“How are you?” & The Crave for Connection


“How are you?” are three seemingly innocuous words that often pose a loaded question for many. Why do these words carry so much weight? To recognize the why, it is important to note how these words are often used. Asking someone how they are in earnest could elicit a wide range of responses ranging from pleasant to shocking. The true nature of the question is not how it is colloquially used. Instead, it has become a perfunctory greeting of sorts. If people answer honestly, they often receive looks of incredulity.

Why do we often respond like this? Why is this important?

Much of it comes down to the simple sentiment that we crave connection, though we live in a society that creates circumstances that make us feel disconnected from our emotions and one another.

I have often found it strange that people tend to get tense when someone answers that question honestly. Perhaps it is my flair for the dramatic aspects of life, but I believe there is something to appreciate if someone is willing to be real with you and open up about the less-than-savory aspects of your life. What may be so alarming for people is that if someone else is open about their struggles, it may bring up those feelings within themselves.

Add this to many modern conveniences and social technologies being a hotbed for avoidant behaviors, and the concept of facing and recognizing the spectrum of feelings becomes a daunting task for many. Of course, I still recognize general social tact, acknowledging that there are more or less appropriate times to open up about certain aspects of your life. However, if people were willing to just hold a bit more space for others when they ask that question it could go a long way in making a more connected society.

What is so important about connection?

This topic has been expounded upon at length in a 2023 release from the office of the US Surgeon General Vivek Murthy titled- Our Epidemic of Loneliness and Social Isolation. This publication covers the factors that have led to widespread loneliness and isolation, along with an examination of the harmful effects. One startling claim from the document is that the impact on mortality caused by a lack of social connection is akin to smoking upwards of 15 cigarettes a day.

The impact of a lack of social connection can lead to psychiatric conditions such as anxiety, depression, and a weakened immune system increasing susceptibility to viruses or respiratory illnesses. Lack of social connection has a widespread impact on many areas of our society, having negative impacts ranging from mental health to education and the economy. The issue is not simply a talking point to help justify why people feel lonely but is a serious threat to society’s overall well-being. Fortunately, there are ways we can combat this threat.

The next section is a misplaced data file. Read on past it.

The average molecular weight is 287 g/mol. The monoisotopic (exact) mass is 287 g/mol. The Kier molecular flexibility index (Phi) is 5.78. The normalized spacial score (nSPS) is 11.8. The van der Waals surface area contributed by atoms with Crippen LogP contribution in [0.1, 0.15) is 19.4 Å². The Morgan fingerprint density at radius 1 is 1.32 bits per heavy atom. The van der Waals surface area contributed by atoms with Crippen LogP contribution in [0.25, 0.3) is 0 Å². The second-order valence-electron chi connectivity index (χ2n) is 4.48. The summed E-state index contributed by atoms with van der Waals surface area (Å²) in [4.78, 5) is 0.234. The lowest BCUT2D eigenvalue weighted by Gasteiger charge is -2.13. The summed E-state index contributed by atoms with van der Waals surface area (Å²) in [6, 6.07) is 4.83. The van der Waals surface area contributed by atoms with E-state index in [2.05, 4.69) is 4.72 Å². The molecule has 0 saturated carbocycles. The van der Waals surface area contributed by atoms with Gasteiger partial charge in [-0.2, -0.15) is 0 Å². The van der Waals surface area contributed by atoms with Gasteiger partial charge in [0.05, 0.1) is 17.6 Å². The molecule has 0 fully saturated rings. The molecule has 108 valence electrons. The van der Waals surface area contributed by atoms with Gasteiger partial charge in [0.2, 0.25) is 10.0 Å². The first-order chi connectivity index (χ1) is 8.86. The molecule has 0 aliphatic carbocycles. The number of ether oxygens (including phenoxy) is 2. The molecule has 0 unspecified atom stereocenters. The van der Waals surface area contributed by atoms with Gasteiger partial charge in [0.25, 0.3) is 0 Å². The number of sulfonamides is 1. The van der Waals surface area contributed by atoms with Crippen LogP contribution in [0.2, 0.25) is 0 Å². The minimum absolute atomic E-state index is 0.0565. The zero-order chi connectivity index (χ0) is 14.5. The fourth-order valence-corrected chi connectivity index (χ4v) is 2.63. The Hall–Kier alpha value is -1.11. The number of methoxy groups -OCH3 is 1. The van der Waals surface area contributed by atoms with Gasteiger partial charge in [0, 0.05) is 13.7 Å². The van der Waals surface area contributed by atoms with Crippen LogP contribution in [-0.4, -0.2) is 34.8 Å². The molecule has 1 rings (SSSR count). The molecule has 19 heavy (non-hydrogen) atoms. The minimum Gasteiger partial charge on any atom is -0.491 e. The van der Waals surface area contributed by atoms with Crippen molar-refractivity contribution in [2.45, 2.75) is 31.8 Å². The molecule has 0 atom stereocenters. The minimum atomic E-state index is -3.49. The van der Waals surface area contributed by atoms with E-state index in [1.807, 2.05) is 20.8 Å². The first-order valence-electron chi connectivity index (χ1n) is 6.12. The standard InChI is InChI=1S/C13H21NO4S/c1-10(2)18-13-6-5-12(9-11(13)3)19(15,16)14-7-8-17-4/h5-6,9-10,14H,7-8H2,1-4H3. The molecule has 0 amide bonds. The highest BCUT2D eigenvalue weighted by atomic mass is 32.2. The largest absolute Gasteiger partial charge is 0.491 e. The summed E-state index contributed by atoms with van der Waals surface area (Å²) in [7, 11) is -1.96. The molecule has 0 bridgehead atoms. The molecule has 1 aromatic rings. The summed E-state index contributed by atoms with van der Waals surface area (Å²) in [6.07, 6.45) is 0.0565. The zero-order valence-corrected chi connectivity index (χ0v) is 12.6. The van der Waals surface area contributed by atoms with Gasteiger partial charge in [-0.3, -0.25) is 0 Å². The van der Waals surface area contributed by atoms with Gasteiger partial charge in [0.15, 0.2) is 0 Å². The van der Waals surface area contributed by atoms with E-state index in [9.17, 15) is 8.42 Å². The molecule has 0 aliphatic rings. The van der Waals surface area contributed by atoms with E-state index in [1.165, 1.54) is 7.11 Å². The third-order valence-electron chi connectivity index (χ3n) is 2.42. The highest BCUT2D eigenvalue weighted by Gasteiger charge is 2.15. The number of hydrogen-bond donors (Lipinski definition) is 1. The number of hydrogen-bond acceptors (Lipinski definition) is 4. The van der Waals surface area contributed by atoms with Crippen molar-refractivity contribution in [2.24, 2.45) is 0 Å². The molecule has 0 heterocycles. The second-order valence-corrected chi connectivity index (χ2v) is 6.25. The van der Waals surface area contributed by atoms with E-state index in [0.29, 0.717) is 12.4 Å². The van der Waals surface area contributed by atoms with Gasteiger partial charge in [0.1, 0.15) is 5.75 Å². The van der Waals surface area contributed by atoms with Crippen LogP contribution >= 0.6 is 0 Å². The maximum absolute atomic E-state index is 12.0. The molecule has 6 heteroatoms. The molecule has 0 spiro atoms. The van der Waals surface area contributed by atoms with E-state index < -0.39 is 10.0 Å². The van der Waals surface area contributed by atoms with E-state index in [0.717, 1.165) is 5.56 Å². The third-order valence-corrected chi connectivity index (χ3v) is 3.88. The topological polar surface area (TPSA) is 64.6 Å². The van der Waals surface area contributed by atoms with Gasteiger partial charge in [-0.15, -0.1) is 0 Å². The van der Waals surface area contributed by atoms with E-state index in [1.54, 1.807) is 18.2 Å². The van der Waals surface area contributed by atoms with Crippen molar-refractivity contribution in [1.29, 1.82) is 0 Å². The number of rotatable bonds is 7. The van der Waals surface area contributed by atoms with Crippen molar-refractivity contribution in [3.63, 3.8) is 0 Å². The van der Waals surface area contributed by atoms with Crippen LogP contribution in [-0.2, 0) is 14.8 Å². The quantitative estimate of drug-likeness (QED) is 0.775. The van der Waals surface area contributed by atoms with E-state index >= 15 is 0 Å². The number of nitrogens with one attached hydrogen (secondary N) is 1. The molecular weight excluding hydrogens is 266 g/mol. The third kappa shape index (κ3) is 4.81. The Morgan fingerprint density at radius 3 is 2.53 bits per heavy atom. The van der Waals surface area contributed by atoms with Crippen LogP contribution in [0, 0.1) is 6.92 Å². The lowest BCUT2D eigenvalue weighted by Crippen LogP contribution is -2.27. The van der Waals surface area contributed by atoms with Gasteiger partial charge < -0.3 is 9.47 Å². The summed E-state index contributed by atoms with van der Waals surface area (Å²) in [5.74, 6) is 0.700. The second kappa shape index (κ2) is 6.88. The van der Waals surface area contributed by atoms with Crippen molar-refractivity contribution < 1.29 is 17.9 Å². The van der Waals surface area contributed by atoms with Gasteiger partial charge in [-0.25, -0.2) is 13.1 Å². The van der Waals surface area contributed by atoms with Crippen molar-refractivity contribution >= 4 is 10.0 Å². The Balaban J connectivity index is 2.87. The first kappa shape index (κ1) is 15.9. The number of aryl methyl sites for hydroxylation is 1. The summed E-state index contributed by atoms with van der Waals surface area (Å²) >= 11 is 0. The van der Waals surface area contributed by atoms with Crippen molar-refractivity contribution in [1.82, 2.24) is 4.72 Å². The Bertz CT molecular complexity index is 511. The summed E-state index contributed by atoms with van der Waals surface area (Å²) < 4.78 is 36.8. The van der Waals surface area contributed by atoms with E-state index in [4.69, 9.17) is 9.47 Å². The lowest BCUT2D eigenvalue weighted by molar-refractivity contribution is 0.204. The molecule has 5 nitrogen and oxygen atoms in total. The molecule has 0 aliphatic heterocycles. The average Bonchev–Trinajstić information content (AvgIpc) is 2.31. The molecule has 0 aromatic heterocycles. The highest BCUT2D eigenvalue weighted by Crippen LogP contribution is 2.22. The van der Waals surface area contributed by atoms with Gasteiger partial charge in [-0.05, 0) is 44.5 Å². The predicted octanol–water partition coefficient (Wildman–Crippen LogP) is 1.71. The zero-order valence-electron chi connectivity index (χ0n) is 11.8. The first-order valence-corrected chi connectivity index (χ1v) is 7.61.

Community Events at Torus

So how do we combat the challenges brought forth by lack of social connection? Murthy explains several different directives to do so, but the one to focus on is building a culture of connection. A key component of building a culture of connection is promoting the practice of values that foster connection, such as kindness, respect, and service, and exhibiting a commitment to help others. These components are not always an easy thing to achieve, but at Torus, there are ways we are trying to contribute to building a culture of connection.

One manner is by having community events like New Moon or Full Moon Meditations where people can come together, be open with their thoughts and feelings, and relate to one another to be better in alignment with the overarching values that promote connection. Another way is through groups, such as the upcoming Reclaiming You Group and Empowerment and Sisterhood Groups, focusing on exploring one’s values and establishing personal boundaries. Done in a group environment helps promote openness, connection, and community, which go a long way in combating the feelings of loneliness and social isolation.

Dealing with feelings of loneliness and isolation can be overwhelming, but it is imperative to recognize that if you experience these feelings, you are not alone. There are many more people out there who feel like this and may be someone you can form a connection with. So when you ask, “How are you?” consider holding space for their honest answer, and you both may feel a greater sense of connection.

Written by: Nick Shaw, MSW Intern

Murthy, V. H. (2023). Our Epidemic of Loneliness and Isolation: The U.S. Surgeon General’s
Advisory on the Healing Effects of Social Connection and Community.